- Conditional access systems (CAS) are used by content providers, such as pay-TV operators, to ensure only those subscriber devices which meet certain conditions can access the protected content.
- Conditional access systems work by encrypting digital transport streams (the pay-TV content) and sending authorizations to decrypt the content separately via entitlement management messages (EMM)
- Global CAS systems are underpinned by specific industry standards such as Moving Picture Experts Group (MPEG) and Digital Video Broadcasting (DVB), and the very important DVB Simulcrypt interface standard for digital television.
- The rise of digital content and modes of distribution means content providers need to use a mixture of conditional access and digital rights management (DRM).
What is conditional access?
Until the late 1950s, the television broadcasting industry in the United States had a single business model: Sell advertising or product placement to pay for programming. With the gradual introduction of television systems offering pay-TV in the 60s, this model began to change.
When it comes to charging for content and protecting the associated revenues, the basic requirement was (and still is) access control, which was achieved by employing a technology called conditional access. But what is conditional access you ask? Well, conditional access is a system that content providers use to protect and monetize their content by controlling who has access to it. It is commonly used on satellite or cable pay-TV services to regulate the contract between provider and user. Conditional access systems (CAS) work by:
- Encrypting content – Anybody can receive the signal transmitted by the content provider, but various protocols are used to encrypt the content so it appears scrambled (that is, unwatchable).
- Defining conditions of access – The user must meet certain conditions (such as paying for TV services) to have the content decrypted.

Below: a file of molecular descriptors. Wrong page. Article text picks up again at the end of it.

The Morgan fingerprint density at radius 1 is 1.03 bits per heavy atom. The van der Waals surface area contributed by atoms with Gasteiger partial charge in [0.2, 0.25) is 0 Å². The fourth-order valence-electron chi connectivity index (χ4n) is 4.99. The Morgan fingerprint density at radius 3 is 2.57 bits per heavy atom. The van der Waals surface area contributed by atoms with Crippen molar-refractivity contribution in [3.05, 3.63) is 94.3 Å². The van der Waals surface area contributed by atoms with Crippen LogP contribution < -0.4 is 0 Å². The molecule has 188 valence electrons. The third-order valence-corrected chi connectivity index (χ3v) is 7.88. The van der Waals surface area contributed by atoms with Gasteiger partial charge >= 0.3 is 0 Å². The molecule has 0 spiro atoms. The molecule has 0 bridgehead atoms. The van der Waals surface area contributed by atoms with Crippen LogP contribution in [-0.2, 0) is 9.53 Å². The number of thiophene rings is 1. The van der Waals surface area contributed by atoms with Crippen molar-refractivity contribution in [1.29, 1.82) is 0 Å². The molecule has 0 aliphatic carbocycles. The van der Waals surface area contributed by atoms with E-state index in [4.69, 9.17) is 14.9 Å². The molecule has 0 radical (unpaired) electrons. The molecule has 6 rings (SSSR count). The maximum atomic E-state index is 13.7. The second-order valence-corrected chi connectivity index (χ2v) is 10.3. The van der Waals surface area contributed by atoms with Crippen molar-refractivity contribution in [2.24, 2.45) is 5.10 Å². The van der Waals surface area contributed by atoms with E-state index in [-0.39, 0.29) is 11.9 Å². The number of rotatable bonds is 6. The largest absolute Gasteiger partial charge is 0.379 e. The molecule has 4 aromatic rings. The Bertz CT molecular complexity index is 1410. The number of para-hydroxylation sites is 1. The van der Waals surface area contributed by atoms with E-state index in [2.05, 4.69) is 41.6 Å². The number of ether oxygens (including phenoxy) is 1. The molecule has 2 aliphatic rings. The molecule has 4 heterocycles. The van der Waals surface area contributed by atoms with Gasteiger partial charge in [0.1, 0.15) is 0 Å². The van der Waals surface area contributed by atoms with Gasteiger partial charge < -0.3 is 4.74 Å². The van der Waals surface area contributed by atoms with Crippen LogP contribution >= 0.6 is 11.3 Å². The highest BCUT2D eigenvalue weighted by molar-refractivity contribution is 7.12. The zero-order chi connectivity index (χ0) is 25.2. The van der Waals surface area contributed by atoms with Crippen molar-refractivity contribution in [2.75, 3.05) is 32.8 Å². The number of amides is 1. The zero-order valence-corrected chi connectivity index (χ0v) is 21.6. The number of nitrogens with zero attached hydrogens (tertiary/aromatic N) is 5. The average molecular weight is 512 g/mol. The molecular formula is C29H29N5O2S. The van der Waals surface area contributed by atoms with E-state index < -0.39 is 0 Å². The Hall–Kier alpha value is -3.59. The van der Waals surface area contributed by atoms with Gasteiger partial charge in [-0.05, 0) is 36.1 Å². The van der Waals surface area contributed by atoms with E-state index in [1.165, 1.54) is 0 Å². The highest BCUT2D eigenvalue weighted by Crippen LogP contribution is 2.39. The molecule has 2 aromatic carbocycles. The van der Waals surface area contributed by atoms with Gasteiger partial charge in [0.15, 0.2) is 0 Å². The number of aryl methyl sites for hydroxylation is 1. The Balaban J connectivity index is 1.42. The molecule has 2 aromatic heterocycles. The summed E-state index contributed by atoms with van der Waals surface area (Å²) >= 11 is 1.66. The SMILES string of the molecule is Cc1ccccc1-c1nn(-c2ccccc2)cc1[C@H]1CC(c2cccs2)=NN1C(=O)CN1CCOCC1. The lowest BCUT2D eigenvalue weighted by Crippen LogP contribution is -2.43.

- Checking authorization – Entitlement messages are sent to the user’s receiver (such as a set-top box) to inform it which content it can decrypt.
- Decrypting content – The receiver has the capacity to decrypt the signal and does so when it receives authorization that the conditions have been met.
So, in this situation, only subscribers paying their bills and meeting the ‘conditions of access can watch the content being transmitted. Pay-TV operators adopted solutions created by CAS vendors to manage content protection and ensure that they and other rights holders could monetize their assets.
The conditional access (CA) model is still used for transmission of digital video broadcasting over satellite and terrestrial networks, as well as telco IPTV (or “managed IPTV”), although they both have been complemented with digital rights management security for OTT (streaming video over the Internet).
How conditional access systems work
One of the main attributes of traditional (legacy) broadcasting is that it is a one-way distribution system. Under this system, the satellite or cable feed is distributed to everyone, and the transmitting organization does not receive any feedback regarding who is picking up their feed or what they are doing with it.
Conditional access systems work by requiring certain criteria to be met before granting a user access to the content. Here’s a closer look at how conditional access systems work.
The broadcaster (for example, the pay-TV operator) encrypts their content and provides subscribers with the means to decrypt it via their set-top boxes (STB) aided by some CA-specific messages.
This decryption part of how conditional access systems work can be explained by looking at how a digital receiver such as an STB processes content:
- The broadcaster encrypts its content.
- The content is sent over satellite, terrestrial, or cable networks to a user’s STB.
- The STB, which integrates a specific conditional access system, has the technology from the conditional access system provider to decrypt the feed but needs the specific encryption key from the broadcaster to do so, together with an entitlement that confirms the user may decrypt this content.
- This encryption key is wrapped in an entitlement control message (ECM), a process that is repeated up to several times a minute. The ECM is sent to each receiver. The internal structure of ECMs is proprietary per CAS vendor, but the mechanism of inserting ECMs into the MPEG Transport Stream is standardized through DVB Simulcrypt. DVB Simulcrypt is an interface specification followed by all CAS companies and is integral to how conditional access systems work in general.
- The user’s receiver contains unique (secret) information, which confirms the authority to receive an entitlement management message (EMM) and grants access to the content. These EMMs are sent much less frequently and they inform each STB what content it is allowed to decrypt. The EMM can be said to contain the “channel line-up” for each subscriber although EMMs are not limited to linear (broadcast) channels but can be used for on-demand content too.
- If the CAS keys contained in EMMs and ECMs were to be hacked, the CAS vendor has to initiate piracy countermeasures that could mean replacing smart cards (if such are still used) or taking other remedial action depending on the circumstances and the CA technology in use.